Even though Liana already had a love for words and storytelling, this zine project proved to be particularly liberating. The idea of showing her work to other people also encouraged her to put more thought into each piece, and the visual art motivated her to create something amazing. “I was thinking that color was important,” she says, “In the journal, I was just writing. But here, since it’s a zine I know that people do drawings, but I decided to do this because the colors, the red and blue represent flag. And everything represents Cuba and me and everything that I believe in.”

Middle Schooler Liana Velazquez and her zine She named her zine “Diffeguajira Mixrand"

[DESCRIPTION: Excerpt from Liana Velazquez’s zine “Diffeguajira Mixrand”]

Liana’s “Diffeguajiro Mixrand” is an example of how zines help teenagers express much more than words and break through creative freedom. With a mixed media approach to writing, teenagers also have a visual and tactile way to share their thoughts. The realm of communication expands, and people capture multiple pieces of their reality.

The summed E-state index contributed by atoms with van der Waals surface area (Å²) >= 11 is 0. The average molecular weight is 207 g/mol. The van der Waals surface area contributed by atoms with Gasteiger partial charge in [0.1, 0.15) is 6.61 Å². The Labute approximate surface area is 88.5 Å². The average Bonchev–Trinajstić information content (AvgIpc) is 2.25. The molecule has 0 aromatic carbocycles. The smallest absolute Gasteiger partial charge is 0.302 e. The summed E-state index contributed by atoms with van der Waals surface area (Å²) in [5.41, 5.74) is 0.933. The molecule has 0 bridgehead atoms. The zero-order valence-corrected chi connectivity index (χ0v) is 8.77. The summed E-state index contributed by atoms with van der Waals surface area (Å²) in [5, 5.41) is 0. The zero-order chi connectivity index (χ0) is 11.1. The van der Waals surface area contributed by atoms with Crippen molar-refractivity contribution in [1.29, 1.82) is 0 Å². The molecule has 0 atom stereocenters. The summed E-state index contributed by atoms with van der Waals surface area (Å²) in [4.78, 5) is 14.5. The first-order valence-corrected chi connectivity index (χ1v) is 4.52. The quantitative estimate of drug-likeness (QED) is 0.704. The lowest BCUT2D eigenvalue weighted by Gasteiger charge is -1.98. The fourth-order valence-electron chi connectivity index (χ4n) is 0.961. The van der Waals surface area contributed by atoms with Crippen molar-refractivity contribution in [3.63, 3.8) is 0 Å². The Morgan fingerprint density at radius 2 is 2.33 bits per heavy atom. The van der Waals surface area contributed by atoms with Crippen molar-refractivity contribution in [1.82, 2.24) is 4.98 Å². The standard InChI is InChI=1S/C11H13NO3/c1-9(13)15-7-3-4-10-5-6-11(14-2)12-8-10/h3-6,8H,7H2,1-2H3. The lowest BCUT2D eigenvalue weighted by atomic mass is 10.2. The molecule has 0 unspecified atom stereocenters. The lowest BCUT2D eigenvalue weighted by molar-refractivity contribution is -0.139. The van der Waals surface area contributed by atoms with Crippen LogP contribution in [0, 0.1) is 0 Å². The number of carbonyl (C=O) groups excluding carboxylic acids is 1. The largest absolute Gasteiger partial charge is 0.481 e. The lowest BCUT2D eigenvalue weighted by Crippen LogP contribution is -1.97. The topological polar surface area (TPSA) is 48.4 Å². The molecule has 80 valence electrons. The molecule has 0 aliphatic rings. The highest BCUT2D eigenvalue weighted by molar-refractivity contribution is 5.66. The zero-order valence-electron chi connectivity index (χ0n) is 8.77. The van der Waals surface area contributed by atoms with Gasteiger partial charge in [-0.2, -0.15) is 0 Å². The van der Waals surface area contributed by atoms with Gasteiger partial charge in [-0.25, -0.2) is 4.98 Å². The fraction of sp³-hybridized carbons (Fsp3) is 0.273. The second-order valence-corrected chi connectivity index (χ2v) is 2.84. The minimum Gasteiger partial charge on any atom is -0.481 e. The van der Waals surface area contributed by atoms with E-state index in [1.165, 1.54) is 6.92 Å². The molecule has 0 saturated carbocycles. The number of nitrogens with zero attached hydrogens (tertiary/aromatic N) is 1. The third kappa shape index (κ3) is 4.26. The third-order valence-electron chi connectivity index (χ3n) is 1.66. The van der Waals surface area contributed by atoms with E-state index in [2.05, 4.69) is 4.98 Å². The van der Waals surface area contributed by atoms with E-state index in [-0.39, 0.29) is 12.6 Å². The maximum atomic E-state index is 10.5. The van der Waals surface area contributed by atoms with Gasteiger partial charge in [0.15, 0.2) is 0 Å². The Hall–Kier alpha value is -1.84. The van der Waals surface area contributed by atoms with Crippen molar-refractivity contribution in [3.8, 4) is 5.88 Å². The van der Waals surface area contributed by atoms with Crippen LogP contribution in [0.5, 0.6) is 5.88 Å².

________________________________________________

WHEN ZINE-MAKING IN THE CLASSROOM GOES VERY WRONG

By POCZP founder Daniela Capistrano

Liana Velazquez’s story is a positive example of what a zine-making  classroom experience can be like. Her final 8th grade English assignment at KIPP San Francisco Bay Academy was to create a zine and it was clearly an affirming experience for her. I’m happy that POCZP member Liz was in the classroom to support students, as she knows her stuff, when it comes to zine history and contributions by POC in zine & DIY culture.

Unfortunately, this is not every young person of color’s experience when they are first introduced to zine-making, zine culture and history in an academic setting.

During last year’s Race Riot! tour, I listened to—among other things—stories by POC attendees who shared their first introduction to zines. Depending on their age, digital literacy and other factors, feedback ran the gamut of being introduced to a zine by a friend, at a punk show, through Tumblr or as a classroom assignment.